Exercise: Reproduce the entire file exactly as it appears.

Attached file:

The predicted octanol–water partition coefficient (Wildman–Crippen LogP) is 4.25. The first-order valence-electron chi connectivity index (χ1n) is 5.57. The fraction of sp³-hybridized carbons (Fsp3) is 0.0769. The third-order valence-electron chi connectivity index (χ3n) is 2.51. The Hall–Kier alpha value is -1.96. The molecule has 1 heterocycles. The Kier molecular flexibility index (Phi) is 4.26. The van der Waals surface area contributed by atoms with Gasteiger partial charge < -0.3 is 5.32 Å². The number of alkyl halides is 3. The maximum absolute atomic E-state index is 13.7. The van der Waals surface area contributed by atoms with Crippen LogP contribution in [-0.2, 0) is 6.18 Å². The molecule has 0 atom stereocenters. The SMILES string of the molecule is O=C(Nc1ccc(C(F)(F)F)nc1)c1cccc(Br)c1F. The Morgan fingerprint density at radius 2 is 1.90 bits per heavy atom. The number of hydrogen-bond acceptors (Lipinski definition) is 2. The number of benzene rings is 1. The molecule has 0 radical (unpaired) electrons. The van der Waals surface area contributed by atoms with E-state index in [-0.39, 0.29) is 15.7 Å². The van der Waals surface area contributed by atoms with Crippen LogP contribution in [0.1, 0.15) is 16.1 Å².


The predicted octanol–water partition coefficient (Wildman–Crippen LogP) is 4.25. The first-order valence-electron chi connectivity index (χ1n) is 5.57. The fraction of sp³-hybridized carbons (Fsp3) is 0.0769. The third-order valence-electron chi connectivity index (χ3n) is 2.51. The Hall–Kier alpha value is -1.96. The molecule has 1 heterocycles. The Kier molecular flexibility index (Phi) is 4.26. The van der Waals surface area contributed by atoms with Gasteiger partial charge < -0.3 is 5.32 Å². The number of alkyl halides is 3. The maximum absolute atomic E-state index is 13.7. The van der Waals surface area contributed by atoms with Crippen LogP contribution in [-0.2, 0) is 6.18 Å². The molecule has 0 atom stereocenters. The SMILES string of the molecule is O=C(Nc1ccc(C(F)(F)F)nc1)c1cccc(Br)c1F. The Morgan fingerprint density at radius 2 is 1.90 bits per heavy atom. The number of hydrogen-bond acceptors (Lipinski definition) is 2. The number of benzene rings is 1. The molecule has 0 radical (unpaired) electrons. The van der Waals surface area contributed by atoms with E-state index in [-0.39, 0.29) is 15.7 Å². The van der Waals surface area contributed by atoms with Crippen LogP contribution in [0.1, 0.15) is 16.1 Å².